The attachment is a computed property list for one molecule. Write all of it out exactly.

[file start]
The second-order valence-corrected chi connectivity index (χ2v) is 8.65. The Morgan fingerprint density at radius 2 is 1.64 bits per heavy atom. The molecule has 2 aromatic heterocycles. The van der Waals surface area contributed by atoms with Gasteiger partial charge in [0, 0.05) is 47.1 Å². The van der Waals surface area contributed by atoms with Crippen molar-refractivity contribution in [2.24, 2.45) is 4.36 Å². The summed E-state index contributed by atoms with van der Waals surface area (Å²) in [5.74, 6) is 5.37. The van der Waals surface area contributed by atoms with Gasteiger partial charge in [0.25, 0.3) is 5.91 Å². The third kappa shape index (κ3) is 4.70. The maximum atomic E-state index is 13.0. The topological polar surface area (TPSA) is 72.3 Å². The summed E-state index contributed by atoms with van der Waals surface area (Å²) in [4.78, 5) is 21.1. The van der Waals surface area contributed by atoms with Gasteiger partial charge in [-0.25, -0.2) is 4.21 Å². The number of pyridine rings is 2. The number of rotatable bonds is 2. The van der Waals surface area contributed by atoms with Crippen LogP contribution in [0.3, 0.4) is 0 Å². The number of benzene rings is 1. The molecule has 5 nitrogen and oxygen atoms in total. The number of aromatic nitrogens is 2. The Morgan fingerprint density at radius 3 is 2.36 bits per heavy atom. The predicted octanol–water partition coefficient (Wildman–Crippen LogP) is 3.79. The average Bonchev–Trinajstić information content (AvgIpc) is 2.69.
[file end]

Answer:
The second-order valence-corrected chi connectivity index (χ2v) is 8.65. The Morgan fingerprint density at radius 2 is 1.64 bits per heavy atom. The molecule has 2 aromatic heterocycles. The van der Waals surface area contributed by atoms with Gasteiger partial charge in [0, 0.05) is 47.1 Å². The van der Waals surface area contributed by atoms with Crippen molar-refractivity contribution in [2.24, 2.45) is 4.36 Å². The summed E-state index contributed by atoms with van der Waals surface area (Å²) in [5.74, 6) is 5.37. The van der Waals surface area contributed by atoms with Gasteiger partial charge in [0.25, 0.3) is 5.91 Å². The third kappa shape index (κ3) is 4.70. The maximum atomic E-state index is 13.0. The topological polar surface area (TPSA) is 72.3 Å². The summed E-state index contributed by atoms with van der Waals surface area (Å²) in [4.78, 5) is 21.1. The van der Waals surface area contributed by atoms with Gasteiger partial charge in [-0.25, -0.2) is 4.21 Å². The number of pyridine rings is 2. The number of rotatable bonds is 2. The van der Waals surface area contributed by atoms with Crippen LogP contribution in [0.3, 0.4) is 0 Å². The number of benzene rings is 1. The molecule has 5 nitrogen and oxygen atoms in total. The number of aromatic nitrogens is 2. The Morgan fingerprint density at radius 3 is 2.36 bits per heavy atom. The predicted octanol–water partition coefficient (Wildman–Crippen LogP) is 3.79. The average Bonchev–Trinajstić information content (AvgIpc) is 2.69.